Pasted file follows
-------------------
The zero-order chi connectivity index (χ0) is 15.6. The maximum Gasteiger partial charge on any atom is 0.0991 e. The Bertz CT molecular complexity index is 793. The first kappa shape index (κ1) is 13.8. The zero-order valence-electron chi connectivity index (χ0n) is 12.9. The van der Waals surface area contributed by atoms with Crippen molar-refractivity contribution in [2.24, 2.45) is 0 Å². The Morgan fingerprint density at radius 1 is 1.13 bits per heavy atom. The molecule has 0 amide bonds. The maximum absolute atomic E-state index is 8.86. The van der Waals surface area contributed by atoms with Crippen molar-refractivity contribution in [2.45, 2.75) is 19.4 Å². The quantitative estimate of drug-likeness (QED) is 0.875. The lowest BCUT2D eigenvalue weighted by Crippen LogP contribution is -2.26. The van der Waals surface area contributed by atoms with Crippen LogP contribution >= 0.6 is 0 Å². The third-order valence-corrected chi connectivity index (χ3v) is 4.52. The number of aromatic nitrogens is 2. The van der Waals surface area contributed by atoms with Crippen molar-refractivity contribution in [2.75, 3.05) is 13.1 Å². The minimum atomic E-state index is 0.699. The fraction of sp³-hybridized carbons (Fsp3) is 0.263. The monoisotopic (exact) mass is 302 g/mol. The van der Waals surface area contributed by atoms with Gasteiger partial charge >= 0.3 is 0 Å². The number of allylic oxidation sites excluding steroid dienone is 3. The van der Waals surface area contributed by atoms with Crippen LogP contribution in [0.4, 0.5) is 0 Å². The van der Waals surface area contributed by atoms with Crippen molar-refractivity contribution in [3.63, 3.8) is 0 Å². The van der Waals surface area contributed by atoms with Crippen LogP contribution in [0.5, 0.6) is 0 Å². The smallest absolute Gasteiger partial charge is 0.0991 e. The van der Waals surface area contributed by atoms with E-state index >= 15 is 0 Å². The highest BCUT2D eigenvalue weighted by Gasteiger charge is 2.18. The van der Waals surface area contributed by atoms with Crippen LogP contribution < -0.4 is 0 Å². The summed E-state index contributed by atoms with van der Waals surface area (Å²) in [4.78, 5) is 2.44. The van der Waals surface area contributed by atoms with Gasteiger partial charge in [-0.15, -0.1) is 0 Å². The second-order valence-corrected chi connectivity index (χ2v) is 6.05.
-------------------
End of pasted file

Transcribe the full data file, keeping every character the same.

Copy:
The zero-order chi connectivity index (χ0) is 15.6. The maximum Gasteiger partial charge on any atom is 0.0991 e. The Bertz CT molecular complexity index is 793. The first kappa shape index (κ1) is 13.8. The zero-order valence-electron chi connectivity index (χ0n) is 12.9. The van der Waals surface area contributed by atoms with Crippen molar-refractivity contribution in [2.24, 2.45) is 0 Å². The Morgan fingerprint density at radius 1 is 1.13 bits per heavy atom. The molecule has 0 amide bonds. The maximum absolute atomic E-state index is 8.86. The van der Waals surface area contributed by atoms with Crippen molar-refractivity contribution in [2.45, 2.75) is 19.4 Å². The quantitative estimate of drug-likeness (QED) is 0.875. The lowest BCUT2D eigenvalue weighted by Crippen LogP contribution is -2.26. The van der Waals surface area contributed by atoms with Crippen LogP contribution >= 0.6 is 0 Å². The third-order valence-corrected chi connectivity index (χ3v) is 4.52. The number of aromatic nitrogens is 2. The van der Waals surface area contributed by atoms with Crippen molar-refractivity contribution in [2.75, 3.05) is 13.1 Å². The minimum atomic E-state index is 0.699. The fraction of sp³-hybridized carbons (Fsp3) is 0.263. The monoisotopic (exact) mass is 302 g/mol. The van der Waals surface area contributed by atoms with Gasteiger partial charge >= 0.3 is 0 Å². The number of allylic oxidation sites excluding steroid dienone is 3. The van der Waals surface area contributed by atoms with Crippen LogP contribution in [0.4, 0.5) is 0 Å². The van der Waals surface area contributed by atoms with Crippen molar-refractivity contribution in [3.63, 3.8) is 0 Å². The van der Waals surface area contributed by atoms with Crippen LogP contribution in [0.5, 0.6) is 0 Å². The smallest absolute Gasteiger partial charge is 0.0991 e. The van der Waals surface area contributed by atoms with E-state index >= 15 is 0 Å². The highest BCUT2D eigenvalue weighted by Gasteiger charge is 2.18. The van der Waals surface area contributed by atoms with Crippen LogP contribution < -0.4 is 0 Å². The summed E-state index contributed by atoms with van der Waals surface area (Å²) in [4.78, 5) is 2.44. The van der Waals surface area contributed by atoms with Gasteiger partial charge in [-0.15, -0.1) is 0 Å². The second-order valence-corrected chi connectivity index (χ2v) is 6.05.